April 11, 2012 by Kate Sahota
This is the second of eight blog posts which will describe our general principles for ICT; these are the major ideas that underpin our formal strategy documents and will influence our decision making in the coming years. For a list of all of the principles see this previous post.
“Reuse: ICT will be made up of components that can be used in many different situations, rather than each problem or requirement being addressed individually.”
First, a little story….
“Welcome to Warwickshire County Council, Joanna Matthews. In order to get you set up, first of all we need to enter your details into our HR system so that you can get paid. Now we need to take your photograph and store that in our ID badge system so that you can gain access to our buildings. Let’s create you in the People Finder directory, along with your phone number, so people know how to contact you. We’d better put an entry in the property database so we know where you’re sitting. Finally, let’s get you set up in our ICT support system so that you can log support calls.”
That’s a grand total of 5 separate databases, with a different entry in each one of them for Joanna, before we’ve even reached lunchtime. After a few months, Joanna should also have an entry in the Appraisals system, the timesheet system, the Workstation Assessment system and the financial systems, if not more.
WHAT IS IT?
This clever little diagram should explain more clearly what we are trying to achieve.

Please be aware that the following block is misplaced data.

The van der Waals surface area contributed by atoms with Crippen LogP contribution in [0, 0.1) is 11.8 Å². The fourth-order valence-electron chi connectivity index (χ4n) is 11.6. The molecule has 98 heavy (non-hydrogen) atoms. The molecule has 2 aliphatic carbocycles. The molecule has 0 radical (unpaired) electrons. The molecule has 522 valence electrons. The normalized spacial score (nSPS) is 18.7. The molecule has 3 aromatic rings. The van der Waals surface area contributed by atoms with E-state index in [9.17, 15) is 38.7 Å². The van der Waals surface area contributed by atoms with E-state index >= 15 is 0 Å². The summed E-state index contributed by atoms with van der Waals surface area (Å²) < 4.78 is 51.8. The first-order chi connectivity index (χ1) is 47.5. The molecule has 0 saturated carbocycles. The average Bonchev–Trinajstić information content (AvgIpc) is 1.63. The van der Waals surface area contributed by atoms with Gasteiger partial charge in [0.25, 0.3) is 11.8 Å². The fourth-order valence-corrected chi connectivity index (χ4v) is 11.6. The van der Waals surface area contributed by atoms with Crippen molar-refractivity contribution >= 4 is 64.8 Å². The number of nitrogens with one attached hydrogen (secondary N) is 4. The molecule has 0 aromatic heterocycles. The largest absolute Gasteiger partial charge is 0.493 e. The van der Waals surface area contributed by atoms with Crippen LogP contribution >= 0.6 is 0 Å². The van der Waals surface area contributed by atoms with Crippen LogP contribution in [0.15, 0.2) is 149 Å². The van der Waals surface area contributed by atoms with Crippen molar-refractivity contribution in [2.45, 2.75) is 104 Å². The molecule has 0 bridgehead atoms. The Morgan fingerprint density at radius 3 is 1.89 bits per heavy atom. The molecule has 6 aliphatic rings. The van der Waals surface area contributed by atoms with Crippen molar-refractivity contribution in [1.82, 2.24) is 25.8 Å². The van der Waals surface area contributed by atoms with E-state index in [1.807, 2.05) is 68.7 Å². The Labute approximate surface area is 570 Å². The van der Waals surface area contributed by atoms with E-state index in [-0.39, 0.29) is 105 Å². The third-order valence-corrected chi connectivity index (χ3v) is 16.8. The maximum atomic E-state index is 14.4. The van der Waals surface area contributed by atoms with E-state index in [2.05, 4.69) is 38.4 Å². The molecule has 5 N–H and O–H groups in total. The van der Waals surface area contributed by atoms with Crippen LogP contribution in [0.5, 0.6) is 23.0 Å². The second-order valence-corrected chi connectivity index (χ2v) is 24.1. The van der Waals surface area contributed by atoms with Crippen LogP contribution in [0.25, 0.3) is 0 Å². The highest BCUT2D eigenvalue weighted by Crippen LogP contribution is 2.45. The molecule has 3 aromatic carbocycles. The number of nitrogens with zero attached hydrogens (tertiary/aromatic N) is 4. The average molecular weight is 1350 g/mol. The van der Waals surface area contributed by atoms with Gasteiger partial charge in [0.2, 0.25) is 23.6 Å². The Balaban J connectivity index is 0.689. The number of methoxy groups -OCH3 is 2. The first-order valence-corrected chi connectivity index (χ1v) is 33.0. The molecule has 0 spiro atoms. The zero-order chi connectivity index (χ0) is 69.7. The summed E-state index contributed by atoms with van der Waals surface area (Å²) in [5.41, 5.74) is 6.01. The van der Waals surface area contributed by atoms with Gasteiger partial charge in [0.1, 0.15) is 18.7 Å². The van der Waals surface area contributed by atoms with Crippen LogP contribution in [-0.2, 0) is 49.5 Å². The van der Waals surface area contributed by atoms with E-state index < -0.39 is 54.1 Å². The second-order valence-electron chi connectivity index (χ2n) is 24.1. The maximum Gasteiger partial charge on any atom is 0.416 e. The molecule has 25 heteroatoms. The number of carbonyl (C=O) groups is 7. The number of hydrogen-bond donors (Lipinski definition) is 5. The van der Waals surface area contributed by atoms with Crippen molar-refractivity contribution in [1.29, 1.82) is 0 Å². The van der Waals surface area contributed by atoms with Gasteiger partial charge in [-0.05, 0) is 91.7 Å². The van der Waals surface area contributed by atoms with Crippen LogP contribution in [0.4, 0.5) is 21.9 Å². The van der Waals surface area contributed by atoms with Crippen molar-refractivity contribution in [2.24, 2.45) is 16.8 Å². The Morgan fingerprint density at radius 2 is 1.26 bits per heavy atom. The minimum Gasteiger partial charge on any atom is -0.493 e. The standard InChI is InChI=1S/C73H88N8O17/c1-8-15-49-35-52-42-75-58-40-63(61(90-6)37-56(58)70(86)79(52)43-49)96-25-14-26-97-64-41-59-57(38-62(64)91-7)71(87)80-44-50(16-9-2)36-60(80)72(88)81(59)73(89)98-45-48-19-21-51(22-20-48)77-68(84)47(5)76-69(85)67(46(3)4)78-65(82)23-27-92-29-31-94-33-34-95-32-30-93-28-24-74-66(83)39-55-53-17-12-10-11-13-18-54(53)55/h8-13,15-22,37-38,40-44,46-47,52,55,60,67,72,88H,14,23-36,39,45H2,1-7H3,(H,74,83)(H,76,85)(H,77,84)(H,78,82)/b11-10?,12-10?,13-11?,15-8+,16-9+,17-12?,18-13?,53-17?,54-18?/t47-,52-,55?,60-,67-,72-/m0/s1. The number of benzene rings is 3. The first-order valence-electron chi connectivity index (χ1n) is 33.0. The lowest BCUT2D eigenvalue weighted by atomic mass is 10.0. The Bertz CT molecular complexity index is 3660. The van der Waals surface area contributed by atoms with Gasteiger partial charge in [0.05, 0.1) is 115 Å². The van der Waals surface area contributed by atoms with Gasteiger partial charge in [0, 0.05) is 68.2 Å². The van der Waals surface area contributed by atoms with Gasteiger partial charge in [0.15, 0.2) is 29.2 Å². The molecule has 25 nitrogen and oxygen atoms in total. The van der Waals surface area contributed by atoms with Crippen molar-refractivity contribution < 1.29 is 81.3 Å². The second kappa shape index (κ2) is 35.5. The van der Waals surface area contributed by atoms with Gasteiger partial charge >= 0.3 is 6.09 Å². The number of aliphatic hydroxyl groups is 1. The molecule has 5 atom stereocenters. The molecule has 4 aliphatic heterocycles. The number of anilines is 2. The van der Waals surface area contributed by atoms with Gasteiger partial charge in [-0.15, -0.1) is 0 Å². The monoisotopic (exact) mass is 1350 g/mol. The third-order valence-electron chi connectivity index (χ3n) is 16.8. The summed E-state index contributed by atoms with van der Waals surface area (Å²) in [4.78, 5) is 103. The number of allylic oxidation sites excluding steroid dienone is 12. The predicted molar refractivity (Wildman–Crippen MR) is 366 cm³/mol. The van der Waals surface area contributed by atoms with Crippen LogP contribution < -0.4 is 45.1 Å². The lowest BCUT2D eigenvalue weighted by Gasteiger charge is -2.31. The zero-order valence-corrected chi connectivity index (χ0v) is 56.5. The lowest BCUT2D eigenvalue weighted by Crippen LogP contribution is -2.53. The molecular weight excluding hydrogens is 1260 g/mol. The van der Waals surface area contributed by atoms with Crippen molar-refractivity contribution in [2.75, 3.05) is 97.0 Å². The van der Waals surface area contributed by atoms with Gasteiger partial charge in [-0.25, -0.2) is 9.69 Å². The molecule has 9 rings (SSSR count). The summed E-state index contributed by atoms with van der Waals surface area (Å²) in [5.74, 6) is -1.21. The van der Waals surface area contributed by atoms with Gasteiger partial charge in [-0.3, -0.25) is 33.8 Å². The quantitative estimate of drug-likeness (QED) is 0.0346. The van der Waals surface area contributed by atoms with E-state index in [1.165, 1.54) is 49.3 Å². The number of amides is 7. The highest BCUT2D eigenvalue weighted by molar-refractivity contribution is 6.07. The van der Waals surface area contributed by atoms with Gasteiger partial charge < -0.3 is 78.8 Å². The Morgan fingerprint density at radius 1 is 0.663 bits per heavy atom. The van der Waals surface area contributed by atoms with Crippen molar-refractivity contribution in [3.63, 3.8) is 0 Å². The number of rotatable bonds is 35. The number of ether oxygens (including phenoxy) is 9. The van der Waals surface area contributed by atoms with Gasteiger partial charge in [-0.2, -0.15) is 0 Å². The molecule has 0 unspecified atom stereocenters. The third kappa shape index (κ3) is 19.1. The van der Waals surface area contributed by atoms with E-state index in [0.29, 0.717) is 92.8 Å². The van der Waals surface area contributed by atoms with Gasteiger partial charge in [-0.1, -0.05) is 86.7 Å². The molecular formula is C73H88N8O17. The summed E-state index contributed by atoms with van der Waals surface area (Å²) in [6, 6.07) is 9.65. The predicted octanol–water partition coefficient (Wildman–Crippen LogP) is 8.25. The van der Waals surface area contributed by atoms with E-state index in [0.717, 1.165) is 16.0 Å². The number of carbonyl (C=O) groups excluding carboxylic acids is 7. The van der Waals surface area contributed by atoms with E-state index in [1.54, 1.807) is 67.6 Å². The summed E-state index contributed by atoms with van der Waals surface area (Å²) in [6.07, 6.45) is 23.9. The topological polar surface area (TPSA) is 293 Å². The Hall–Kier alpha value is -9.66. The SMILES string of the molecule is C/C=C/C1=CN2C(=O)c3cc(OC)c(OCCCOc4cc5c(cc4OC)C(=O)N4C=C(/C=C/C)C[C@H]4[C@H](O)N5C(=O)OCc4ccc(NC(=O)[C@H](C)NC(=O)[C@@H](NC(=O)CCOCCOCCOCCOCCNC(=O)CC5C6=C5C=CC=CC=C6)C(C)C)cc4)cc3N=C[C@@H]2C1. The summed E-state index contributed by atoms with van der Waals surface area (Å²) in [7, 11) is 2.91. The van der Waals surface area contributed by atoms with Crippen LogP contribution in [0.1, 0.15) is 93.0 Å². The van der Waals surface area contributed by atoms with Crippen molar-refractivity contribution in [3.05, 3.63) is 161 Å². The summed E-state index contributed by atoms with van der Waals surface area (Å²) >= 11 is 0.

By focusing on building key datasets used across the organisation, such as staff, customers, properties and businesses, we can reuse the necessary components whenever the business has a need for a new system.
WHY DO WE WANT TO DO THIS?
- Development of key, corporate sources of data: Achieving a “Single Source of the Truth” for our corporate data is not an overnight event. However, this principle will be considered each time we look to redevelop an existing system or develop/procure a new system.
- Reduce development time: By ensuring our corporate sources of data are open and available for use by other systems, developers can concentrate on developing core business functionality without the need to develop datasets that already exist elsewhere.
- Remove duplication of functions and data: Reusing corporate data sources will reduce the need for separate silos of data across the authority. As well as rationalised datasets, we will also create standard functions and methods to enable systems to access the data held within.
- Increase accuracy of information: Maintaining a single data source for our corporate data will ensure each system is accessing the latest, most accurate information.
- Increase reliability of data and systems: By using well designed and maintained corporate data sources to underpin our systems, we can have greater confidence in the reliability of the data and the systems.
The third principle we will be writing about is “Single Identity”.